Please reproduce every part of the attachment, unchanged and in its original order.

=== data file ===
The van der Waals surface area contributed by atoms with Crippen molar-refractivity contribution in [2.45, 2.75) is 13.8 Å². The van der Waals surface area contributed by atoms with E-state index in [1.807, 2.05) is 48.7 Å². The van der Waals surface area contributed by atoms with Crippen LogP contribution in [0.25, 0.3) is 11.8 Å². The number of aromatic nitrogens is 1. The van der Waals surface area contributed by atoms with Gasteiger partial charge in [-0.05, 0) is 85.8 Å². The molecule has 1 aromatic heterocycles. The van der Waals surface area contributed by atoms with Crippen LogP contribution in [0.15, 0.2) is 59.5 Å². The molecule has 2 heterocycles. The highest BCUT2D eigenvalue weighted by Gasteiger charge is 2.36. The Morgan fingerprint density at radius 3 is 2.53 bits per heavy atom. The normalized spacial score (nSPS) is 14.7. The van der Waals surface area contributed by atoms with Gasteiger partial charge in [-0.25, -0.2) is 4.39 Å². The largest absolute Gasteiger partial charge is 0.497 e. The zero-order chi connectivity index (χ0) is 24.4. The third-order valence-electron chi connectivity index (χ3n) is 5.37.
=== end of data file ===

The van der Waals surface area contributed by atoms with Crippen molar-refractivity contribution in [2.45, 2.75) is 13.8 Å². The van der Waals surface area contributed by atoms with E-state index in [1.807, 2.05) is 48.7 Å². The van der Waals surface area contributed by atoms with Crippen LogP contribution in [0.25, 0.3) is 11.8 Å². The number of aromatic nitrogens is 1. The van der Waals surface area contributed by atoms with Gasteiger partial charge in [-0.05, 0) is 85.8 Å². The molecule has 1 aromatic heterocycles. The van der Waals surface area contributed by atoms with Crippen LogP contribution in [0.15, 0.2) is 59.5 Å². The molecule has 2 heterocycles. The highest BCUT2D eigenvalue weighted by Gasteiger charge is 2.36. The Morgan fingerprint density at radius 3 is 2.53 bits per heavy atom. The normalized spacial score (nSPS) is 14.7. The van der Waals surface area contributed by atoms with Gasteiger partial charge in [-0.25, -0.2) is 4.39 Å². The largest absolute Gasteiger partial charge is 0.497 e. The zero-order chi connectivity index (χ0) is 24.4. The third-order valence-electron chi connectivity index (χ3n) is 5.37.